Bat Fest 2022August 5, 2022 7:10 pm Leave your thoughts
Austin, Texas is known for many things, from live music to an exceptional array of food. But did you know the city is also known for its Mexican Free-Tailed Bats that have made the Congress Avenue Bridge their home during migration? The bats have become a staple of Austin, complete with a festival in their name!
This year’s Bat Fest in Austin features 2 stages with live music, more than 50 arts & crafts vendors, delicious food and drinks, fun children’s activities, a bat costume contest, and other bat-themed activities.
Bat Fest kicks off at 3 PM on Saturday, August 27, 2022, at the Congress Avenue Bridge. Admission is $25 in advance or $25 cash at the gate including all service charges and fees. Kids 8 and under get in free with an adult.
This year’s musical lineup features:
- The Unlikely Candidates
- Fetty Wap
- Lil Flip
- The Nixons
- Bun B
- DJ Shayna
There is also a bat costume contest with prizes that will be held at 6:20 PM. The prize is $100 for the best adult costume and $100 for the best children’s costume. Participants will be lined up on stage, and the crowd will be asked to yell for the costume they like the best. Originality is encouraged.
What Bat Fest is All About
Besides bringing Austin together for a great music festival, Bat Fest is put on to recognize and protect the Congress Ave. Colony of Mexican Free-Tailed bats that live under the bridge. The Congress Ave. Colony is estimated to have anywhere from 500,000 to 1,500,000 bats at one time.
It’s truly remarkable when the bats emerge from their habitats at dusk. Bat Fest’s schedule highlights the colony’s emergence for their nightly hunt for insects, but it’s hard to schedule a festival around this natural phenomenon.
Because bats are wild animals, it is hard to predict exactly when the emergence will begin, but the flight usually begins between 7:00 – 8:45 p.m. The emergence can last up to 1/2 hour as 1.5 million Mexican free-tailed bats head out for their nightly flight.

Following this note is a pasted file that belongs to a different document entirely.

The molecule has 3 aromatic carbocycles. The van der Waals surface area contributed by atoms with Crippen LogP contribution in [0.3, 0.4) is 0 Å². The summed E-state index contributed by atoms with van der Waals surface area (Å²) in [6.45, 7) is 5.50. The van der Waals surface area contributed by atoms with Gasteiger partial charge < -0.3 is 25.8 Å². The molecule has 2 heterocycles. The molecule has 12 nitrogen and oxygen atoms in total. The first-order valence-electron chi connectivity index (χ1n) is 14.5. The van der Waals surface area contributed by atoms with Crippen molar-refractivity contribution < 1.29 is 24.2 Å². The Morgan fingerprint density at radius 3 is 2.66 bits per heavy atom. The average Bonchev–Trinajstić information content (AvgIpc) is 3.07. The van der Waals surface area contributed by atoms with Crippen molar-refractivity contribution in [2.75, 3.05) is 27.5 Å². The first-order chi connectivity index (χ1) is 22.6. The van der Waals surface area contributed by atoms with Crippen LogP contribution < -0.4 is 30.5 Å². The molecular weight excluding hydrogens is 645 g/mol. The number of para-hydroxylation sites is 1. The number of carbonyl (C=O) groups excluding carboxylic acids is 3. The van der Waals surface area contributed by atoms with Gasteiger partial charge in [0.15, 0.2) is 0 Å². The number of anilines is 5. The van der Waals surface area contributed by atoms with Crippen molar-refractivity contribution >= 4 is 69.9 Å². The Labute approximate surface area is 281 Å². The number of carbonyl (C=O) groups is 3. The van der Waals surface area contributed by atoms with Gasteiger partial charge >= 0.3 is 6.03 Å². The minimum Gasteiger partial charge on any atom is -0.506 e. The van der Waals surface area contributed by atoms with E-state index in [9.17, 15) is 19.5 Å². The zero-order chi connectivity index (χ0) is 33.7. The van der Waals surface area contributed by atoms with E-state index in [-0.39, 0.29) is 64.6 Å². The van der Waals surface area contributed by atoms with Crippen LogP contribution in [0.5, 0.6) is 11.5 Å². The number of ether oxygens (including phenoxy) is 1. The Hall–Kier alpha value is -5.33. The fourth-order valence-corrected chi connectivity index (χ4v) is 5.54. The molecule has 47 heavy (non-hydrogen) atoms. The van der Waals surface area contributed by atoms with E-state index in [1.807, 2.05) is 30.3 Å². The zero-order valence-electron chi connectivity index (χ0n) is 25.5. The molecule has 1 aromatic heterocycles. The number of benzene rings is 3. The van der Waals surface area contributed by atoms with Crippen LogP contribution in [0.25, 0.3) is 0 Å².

This bat colony is a critical part of our local ecology, economy, and infrastructure. Besides controlling insect populations and decreasing the need for petrochemical pesticide interventions, these bats also provide unique biological research opportunities in energy production. Bat Fest draws attention to our local bat colonies and highlights just how fortunate we are to have these nocturnal creatures as our neighbors and ecological stewards.
So, bring everyone out to enjoy the festival, eat fantastic food, listen to some legendary musical acts, and witness over a million bats emerge from their slumber and descend upon swarms of insects throughout the Texas Hill Country.
More Near Austin
Austin is growing like never before. Between 2010 and 2020, Austin added 171,465 residents according to the U.S. Census. That puts Austin among the fastest-growing cities of the last decade.
Central Texas is a popular choice for professionals, businesses, and families who want a better life. It’s for people who want access to nature, rivers, hunting, fishing, fresh air, and other friendly people. The smaller cities surrounding Austin are becoming more and more popular, as those who want to be near Austin, but prefer a quieter area to call home, are moving to the areas around the big city.
Bastrop, TX, is located just 30 miles southeast of downtown Austin, making it a great place to live, work, and play for people of all ages and lifestyles. The small city is known as the most historic small town in Texas and has been recognized as one of the best places to live in the state.
The Colony in Bastrop, TX is a thriving master-planned community near Austin that gives you and your family the kind of home, amenities, parks, and schools that you want, without the hustle and bustle of Austin. At The Colony, you’re close to everything you need for a great lifestyle, but the commute is headache-free when you need to be in the big city.
Contact us to find out more about making an ideal life for you and your family in the Texas Hill Country at The Colony.
Categorised in: Bastrop Local
This post was written by Jennifer Haveman